Morris commissioned Shim-Sutcliffe to redesign the restaurant and a new townhouse, dubbed the Tower House, in the late 1990s. Its design is unconventional but somehow fits with the 1920s brick apartment building to the west and affords views across to Lake Victoria. The front garden with its profusion of exotic perennials and annuals attracts much attention, as does the Tadao Ando-inspired koi pond in the back. It has been widely published as an example of modern design in Canada. Now being refurbished as seven&nine inn for short stays in the Festival City.
7. Stratford War Memorial, 1922
Foot of Erie and Downie Streets
This Walter S. Allward monument was moved here in the 1950s from its original location downtown at Ontario and Erie streets. Its sombre and heroic male figures are extraordinary. Allward would later design the Vimy Ridge Memorial in France and a war memorial in Peterborough.
8. Furniture Industry Interpretive Panel
This information panel near the band shell on Veterans Drive commemorates Stratford’s furniture history. The Canadian Wooden Airplane Company retooled after the Second World War to make moulded plywood furniture including the chair shown here, designed by W. Cserwinski and H. Sybolt
V. Wright, Modern Furniture in Canada, 1998
9. R. Thomas Orr Plaque
Near the band shell on Veterans Dr. opposite 7 Cobourg Street
Tom Orr was the founder of Stratford’s park system. He battled with railroad concerns which wanted to convert the Avon River and mill pond area for rail purposes, eventually creating the extensive park and Lake Victoria that dates from the early twentieth century.
10. Tom Patterson Theatre, 2020
111 Lakeside Drive at Waterloo St.
Harari Pontarini Architects
The Stratford Festival commissioned Harari Pontarini to design a new Tom Patterson Theatre to replace the one that occupied the old Casino Dance Hall and Badminton Club on this site. The core theatre space is clad in bricks handmade in Denmark with the lobby, café and circulation spaces overlooking Lake Victoria behind an undulating glass and bronze façade.
11. William Allman Memorial Arena, 1924
14 Morenz Dr at Lakeside Dr
One of the last “Ice Palaces” left in North America, still in use. Rather simple and elegant arched truss structure. NHL players Howie Morenz, Tim Taylor started here.
12. Stratford Festival Theatre, 1957
Rounthwaite and Fairfield Architects / KPMB Architects (Tom Payne)
Built in nine months on the concrete amphitheatre of the tented theatre erected for the first season of 1953, the building, won a Massey Gold medal in 1958. KPMB designed and major renovation and addition in 1997.
Listed in DOCOMOMO Ontario website. Photo from DOCOMOMO Ontario website; image by Ervina Boeve
13. Meighen Gardens, 1997
KPMB (Tom Payne) architect and Neil Turnbull garden design
A modern perennial garden, endowed by the family of Arthur Meighen, a former Prime Minister who grew up near Stratford. The concrete and field stone paths step down gently in two directions on the awkward sloping site; the pillars are hollow shafts of translucent fabric within which hollyhocks grow; they are internally lit at night. This garden was a controversial shift from the formal and carpet bedding style associated with the early landscaping at the Festival Theatre.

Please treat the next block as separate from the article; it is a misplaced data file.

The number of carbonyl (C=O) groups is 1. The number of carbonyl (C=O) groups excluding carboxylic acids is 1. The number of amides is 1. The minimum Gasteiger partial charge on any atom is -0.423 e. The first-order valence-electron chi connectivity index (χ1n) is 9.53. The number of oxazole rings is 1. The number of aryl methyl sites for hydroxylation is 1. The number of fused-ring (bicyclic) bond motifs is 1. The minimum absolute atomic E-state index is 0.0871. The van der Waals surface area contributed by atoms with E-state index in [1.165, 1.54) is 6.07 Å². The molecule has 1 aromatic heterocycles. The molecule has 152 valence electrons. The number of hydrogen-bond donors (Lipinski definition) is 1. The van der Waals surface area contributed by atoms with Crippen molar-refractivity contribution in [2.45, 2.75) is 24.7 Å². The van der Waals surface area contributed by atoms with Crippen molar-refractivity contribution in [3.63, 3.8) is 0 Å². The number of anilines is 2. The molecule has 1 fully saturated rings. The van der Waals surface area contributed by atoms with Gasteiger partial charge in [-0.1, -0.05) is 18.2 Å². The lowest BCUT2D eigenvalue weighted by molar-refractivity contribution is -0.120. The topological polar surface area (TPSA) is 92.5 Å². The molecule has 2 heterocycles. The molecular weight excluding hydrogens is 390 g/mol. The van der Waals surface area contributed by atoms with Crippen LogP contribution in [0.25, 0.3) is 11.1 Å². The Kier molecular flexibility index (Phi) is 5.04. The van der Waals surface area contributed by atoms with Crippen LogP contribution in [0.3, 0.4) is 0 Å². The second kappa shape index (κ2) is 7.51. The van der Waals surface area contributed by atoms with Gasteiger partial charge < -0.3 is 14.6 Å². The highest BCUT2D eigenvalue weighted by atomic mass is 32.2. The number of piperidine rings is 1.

14. Water Street Houses
Along Water Street near the Festival Theatre are a number of very interesting houses, including many late nineteenth Ontario Gothic and Victorian styles typical of small Ontario towns. But at 210 is the mammoth Beauxs Arts 1908 mansion of George McLagan, owner of a prominent furniture company; furniture manufacturing was once a mainstay of industry in Stratford, which dominated the Canadian furniture market. Surrounding it are some unusual and handsome examples of 1920s Arts and Crafts, Regency Revival and Classical styles unique to Stratford. The two below are my favourites, both clad in the dark brown brick similar to Knox Church.
15. Festival Hydro, formerly Stratford Public Utility Commission, 1959
187 Erie St.,
G. M. Ritchie architect
An interesting exposition of forms using local yellow (commonly called white) brick. listed in DOCOMOMO Ontario gallery
16. Grand Trunk Railway Locomotive Repair Shops, 1909
St. David Street east of Erie Street
This is the vestige of a vast campus industrial buildings, occupying some 5 acres in downtown Stratford, that were part of the Grand Trunk Railway’s role in the development of Stratford in the mid-late 1800s. Listed on the National Trust for Canada’s 2014 Endangered Sites list. Very sad to see this impressive building boarded up.
17. Post War Houses
Coriano Street and Glastonbury Drive
This remarkable cluster of post war houses on curving garden city influences design has numbers of standard bungalow and storey and a half design houses many intact. A similar neighbourhood is found in Kitchener’s St. Mary’s neighboured, listed in DOCOMOMO.Ontario.
18. Erie Drive In
I could not resist including this, for the sign alone. But the foot longs are quite good –
a Schneiders wiener on a toasted bun with chopped onion and tomato.